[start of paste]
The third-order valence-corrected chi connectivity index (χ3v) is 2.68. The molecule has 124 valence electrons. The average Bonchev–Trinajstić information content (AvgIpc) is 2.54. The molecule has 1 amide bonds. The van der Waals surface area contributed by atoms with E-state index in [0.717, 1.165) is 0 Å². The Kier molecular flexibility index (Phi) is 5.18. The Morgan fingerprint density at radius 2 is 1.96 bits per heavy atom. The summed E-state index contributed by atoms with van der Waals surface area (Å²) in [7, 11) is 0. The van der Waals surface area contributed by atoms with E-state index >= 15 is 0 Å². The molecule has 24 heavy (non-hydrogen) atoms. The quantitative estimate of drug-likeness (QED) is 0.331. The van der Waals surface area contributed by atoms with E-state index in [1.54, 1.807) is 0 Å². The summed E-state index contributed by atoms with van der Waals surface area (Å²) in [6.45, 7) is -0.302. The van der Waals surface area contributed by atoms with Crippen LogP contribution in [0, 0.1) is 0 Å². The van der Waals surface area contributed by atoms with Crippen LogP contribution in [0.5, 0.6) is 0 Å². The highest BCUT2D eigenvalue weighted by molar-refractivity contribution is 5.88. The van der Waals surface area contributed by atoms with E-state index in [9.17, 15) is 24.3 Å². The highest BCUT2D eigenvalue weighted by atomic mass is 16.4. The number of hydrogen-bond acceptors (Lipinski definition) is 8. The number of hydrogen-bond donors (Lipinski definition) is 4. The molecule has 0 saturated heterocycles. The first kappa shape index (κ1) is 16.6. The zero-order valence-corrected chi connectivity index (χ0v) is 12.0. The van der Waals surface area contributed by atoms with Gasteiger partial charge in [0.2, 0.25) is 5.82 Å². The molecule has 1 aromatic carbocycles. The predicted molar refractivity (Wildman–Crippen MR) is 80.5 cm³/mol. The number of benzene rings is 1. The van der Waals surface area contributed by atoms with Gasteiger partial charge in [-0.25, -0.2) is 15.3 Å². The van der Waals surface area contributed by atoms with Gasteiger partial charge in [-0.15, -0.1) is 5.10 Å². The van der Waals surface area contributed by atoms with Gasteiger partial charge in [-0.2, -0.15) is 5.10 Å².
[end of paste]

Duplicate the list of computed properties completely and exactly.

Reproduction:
The third-order valence-corrected chi connectivity index (χ3v) is 2.68. The molecule has 124 valence electrons. The average Bonchev–Trinajstić information content (AvgIpc) is 2.54. The molecule has 1 amide bonds. The van der Waals surface area contributed by atoms with E-state index in [0.717, 1.165) is 0 Å². The Kier molecular flexibility index (Phi) is 5.18. The Morgan fingerprint density at radius 2 is 1.96 bits per heavy atom. The summed E-state index contributed by atoms with van der Waals surface area (Å²) in [7, 11) is 0. The van der Waals surface area contributed by atoms with E-state index >= 15 is 0 Å². The molecule has 24 heavy (non-hydrogen) atoms. The quantitative estimate of drug-likeness (QED) is 0.331. The van der Waals surface area contributed by atoms with E-state index in [1.54, 1.807) is 0 Å². The summed E-state index contributed by atoms with van der Waals surface area (Å²) in [6.45, 7) is -0.302. The van der Waals surface area contributed by atoms with Crippen LogP contribution in [0, 0.1) is 0 Å². The van der Waals surface area contributed by atoms with Crippen LogP contribution in [0.5, 0.6) is 0 Å². The highest BCUT2D eigenvalue weighted by molar-refractivity contribution is 5.88. The van der Waals surface area contributed by atoms with E-state index in [9.17, 15) is 24.3 Å². The highest BCUT2D eigenvalue weighted by atomic mass is 16.4. The number of hydrogen-bond acceptors (Lipinski definition) is 8. The number of hydrogen-bond donors (Lipinski definition) is 4. The molecule has 0 saturated heterocycles. The first kappa shape index (κ1) is 16.6. The zero-order valence-corrected chi connectivity index (χ0v) is 12.0. The van der Waals surface area contributed by atoms with Gasteiger partial charge in [0.2, 0.25) is 5.82 Å². The molecule has 1 aromatic carbocycles. The predicted molar refractivity (Wildman–Crippen MR) is 80.5 cm³/mol. The number of benzene rings is 1. The van der Waals surface area contributed by atoms with Gasteiger partial charge in [-0.25, -0.2) is 15.3 Å². The van der Waals surface area contributed by atoms with Gasteiger partial charge in [-0.15, -0.1) is 5.10 Å². The van der Waals surface area contributed by atoms with Gasteiger partial charge in [-0.2, -0.15) is 5.10 Å².